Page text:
This is the first MG ghost story where I read and was truly creeped out. It gives me goosebumps writing the review! It was genuinely scary, for some reason, perhaps because the setting was so dark and the tone so incredibly genuine.
It helps to know a bit of Russian history, which is not traditionally covered in middle school grades, unfortunately. I fear many middle grade readers may miss some of the terrifying context of how the nobility treated the peasantry -- truly horrifically -- in the 19th century.
The book is a "translated" manuscript, with creepy black and white drawings, supposedly written and drawn by Prince Lev Lvov of Russia. I will not spoil the twist, I swear, but pay close attention to the drawing at the front of the book of the half-cat.
Lev's sent to live with an aunt, Olga Lvovna, and he's fuzzy on the reason why (I won't spoil it!), except that his family's name will get him admission to the royal academy where Lev can become a general with little or no effort.
She puts him up in his grandfather's study, an odd sleeping arrangement to be sure. A peasant boy and servant appears, Yanyousha, and the boys play tag, hide-and-seek -- but it quickly gets out of hand, when Lev uses his grandfather's sword against Yanyousha, and the boy disappears.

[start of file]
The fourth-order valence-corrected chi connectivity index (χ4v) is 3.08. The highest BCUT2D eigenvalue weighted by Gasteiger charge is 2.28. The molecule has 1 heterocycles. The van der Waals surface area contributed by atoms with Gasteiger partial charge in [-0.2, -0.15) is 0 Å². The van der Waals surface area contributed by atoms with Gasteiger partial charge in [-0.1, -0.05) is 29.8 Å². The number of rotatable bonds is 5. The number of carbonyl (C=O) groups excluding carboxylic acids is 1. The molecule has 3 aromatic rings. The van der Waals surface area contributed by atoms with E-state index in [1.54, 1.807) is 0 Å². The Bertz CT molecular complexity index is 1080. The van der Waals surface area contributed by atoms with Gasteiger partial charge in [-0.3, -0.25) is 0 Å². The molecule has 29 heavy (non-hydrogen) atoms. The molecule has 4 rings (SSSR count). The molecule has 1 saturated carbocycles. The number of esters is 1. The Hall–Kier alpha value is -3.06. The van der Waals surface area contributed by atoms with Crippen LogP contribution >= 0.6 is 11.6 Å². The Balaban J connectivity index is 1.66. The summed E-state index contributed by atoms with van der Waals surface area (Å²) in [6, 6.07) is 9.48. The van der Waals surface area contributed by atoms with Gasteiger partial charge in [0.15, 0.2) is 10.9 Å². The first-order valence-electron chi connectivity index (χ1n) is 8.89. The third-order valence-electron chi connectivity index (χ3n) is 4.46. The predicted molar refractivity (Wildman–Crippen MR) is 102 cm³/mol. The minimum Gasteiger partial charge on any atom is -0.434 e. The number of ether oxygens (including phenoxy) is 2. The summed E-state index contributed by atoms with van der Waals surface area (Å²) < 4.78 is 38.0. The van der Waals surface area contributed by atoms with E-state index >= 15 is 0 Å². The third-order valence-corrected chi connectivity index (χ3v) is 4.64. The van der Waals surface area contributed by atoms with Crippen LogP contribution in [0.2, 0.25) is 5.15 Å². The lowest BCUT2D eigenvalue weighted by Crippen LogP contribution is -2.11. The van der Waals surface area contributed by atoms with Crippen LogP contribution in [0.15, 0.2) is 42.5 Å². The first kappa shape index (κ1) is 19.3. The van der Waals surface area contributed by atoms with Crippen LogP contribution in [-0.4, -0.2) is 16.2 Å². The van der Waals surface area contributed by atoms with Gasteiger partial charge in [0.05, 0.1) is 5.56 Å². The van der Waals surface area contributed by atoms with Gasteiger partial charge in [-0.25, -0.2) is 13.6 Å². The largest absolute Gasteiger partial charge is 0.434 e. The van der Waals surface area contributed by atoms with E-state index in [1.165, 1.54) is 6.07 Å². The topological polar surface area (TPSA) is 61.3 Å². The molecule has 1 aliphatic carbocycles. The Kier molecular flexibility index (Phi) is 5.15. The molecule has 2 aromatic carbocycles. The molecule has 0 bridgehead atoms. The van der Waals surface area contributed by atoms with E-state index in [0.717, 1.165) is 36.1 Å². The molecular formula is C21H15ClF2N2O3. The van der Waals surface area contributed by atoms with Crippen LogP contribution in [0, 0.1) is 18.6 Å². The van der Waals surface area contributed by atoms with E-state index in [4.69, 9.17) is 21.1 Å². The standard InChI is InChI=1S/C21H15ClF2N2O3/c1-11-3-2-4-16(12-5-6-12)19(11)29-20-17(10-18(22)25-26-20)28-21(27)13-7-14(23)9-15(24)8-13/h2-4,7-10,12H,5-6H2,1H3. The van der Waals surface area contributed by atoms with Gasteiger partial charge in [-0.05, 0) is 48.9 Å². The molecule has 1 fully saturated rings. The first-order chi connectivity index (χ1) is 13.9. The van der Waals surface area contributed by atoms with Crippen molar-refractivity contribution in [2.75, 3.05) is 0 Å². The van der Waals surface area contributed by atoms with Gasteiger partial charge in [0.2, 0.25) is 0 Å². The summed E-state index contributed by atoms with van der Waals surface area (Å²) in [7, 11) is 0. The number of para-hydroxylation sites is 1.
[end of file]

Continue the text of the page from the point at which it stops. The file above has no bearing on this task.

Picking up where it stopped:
Lev can draw and once enjoyed sketching with his mother. Vanyousha notices Lev drawing. Soon Lev is drawing things with no conscious knowledge he's drawing at all, just his hand moving on the paper, and he almost can't control it. And of course, there is the portrait of his grandfather in the room, which Lev covers with a sheet because he can feel it watching him, which is absurd.
To reveal any more would utterly spoil the thrill of discovery in reading. Enjoy this creepy read for Halloween, and maybe it'll spark your interest in Russian history, as well.